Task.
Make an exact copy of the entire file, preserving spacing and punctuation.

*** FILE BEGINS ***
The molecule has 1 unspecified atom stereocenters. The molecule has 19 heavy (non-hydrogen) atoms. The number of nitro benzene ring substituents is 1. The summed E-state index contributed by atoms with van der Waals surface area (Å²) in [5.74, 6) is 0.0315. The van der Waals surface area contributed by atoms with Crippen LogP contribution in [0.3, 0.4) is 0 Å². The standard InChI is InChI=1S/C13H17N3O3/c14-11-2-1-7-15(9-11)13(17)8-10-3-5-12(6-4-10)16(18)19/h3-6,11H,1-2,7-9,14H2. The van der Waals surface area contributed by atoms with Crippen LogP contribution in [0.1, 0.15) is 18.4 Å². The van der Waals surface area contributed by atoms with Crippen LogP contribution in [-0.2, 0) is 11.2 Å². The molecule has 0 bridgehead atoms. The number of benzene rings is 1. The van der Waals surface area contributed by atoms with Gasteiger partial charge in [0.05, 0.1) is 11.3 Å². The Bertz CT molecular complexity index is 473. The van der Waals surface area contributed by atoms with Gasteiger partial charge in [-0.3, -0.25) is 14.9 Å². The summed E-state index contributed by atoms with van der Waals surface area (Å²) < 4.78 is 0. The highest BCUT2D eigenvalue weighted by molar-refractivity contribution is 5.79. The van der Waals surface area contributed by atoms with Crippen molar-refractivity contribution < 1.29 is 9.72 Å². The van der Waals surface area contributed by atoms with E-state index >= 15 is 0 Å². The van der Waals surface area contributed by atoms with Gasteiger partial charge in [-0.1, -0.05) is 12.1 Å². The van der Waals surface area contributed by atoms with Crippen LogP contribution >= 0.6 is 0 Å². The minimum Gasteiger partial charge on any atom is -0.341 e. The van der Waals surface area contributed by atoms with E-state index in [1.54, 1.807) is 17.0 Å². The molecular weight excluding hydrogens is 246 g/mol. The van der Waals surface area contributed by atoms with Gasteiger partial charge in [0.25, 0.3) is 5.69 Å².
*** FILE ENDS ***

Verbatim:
The molecule has 1 unspecified atom stereocenters. The molecule has 19 heavy (non-hydrogen) atoms. The number of nitro benzene ring substituents is 1. The summed E-state index contributed by atoms with van der Waals surface area (Å²) in [5.74, 6) is 0.0315. The van der Waals surface area contributed by atoms with Crippen LogP contribution in [0.3, 0.4) is 0 Å². The standard InChI is InChI=1S/C13H17N3O3/c14-11-2-1-7-15(9-11)13(17)8-10-3-5-12(6-4-10)16(18)19/h3-6,11H,1-2,7-9,14H2. The van der Waals surface area contributed by atoms with Crippen LogP contribution in [0.1, 0.15) is 18.4 Å². The van der Waals surface area contributed by atoms with Crippen LogP contribution in [-0.2, 0) is 11.2 Å². The molecule has 0 bridgehead atoms. The number of benzene rings is 1. The van der Waals surface area contributed by atoms with Gasteiger partial charge in [0.05, 0.1) is 11.3 Å². The Bertz CT molecular complexity index is 473. The van der Waals surface area contributed by atoms with Gasteiger partial charge in [-0.3, -0.25) is 14.9 Å². The summed E-state index contributed by atoms with van der Waals surface area (Å²) < 4.78 is 0. The highest BCUT2D eigenvalue weighted by molar-refractivity contribution is 5.79. The van der Waals surface area contributed by atoms with Crippen molar-refractivity contribution < 1.29 is 9.72 Å². The van der Waals surface area contributed by atoms with E-state index >= 15 is 0 Å². The van der Waals surface area contributed by atoms with Gasteiger partial charge in [-0.1, -0.05) is 12.1 Å². The van der Waals surface area contributed by atoms with Crippen LogP contribution >= 0.6 is 0 Å². The minimum Gasteiger partial charge on any atom is -0.341 e. The van der Waals surface area contributed by atoms with E-state index in [1.54, 1.807) is 17.0 Å². The molecular weight excluding hydrogens is 246 g/mol. The van der Waals surface area contributed by atoms with Gasteiger partial charge in [0.25, 0.3) is 5.69 Å².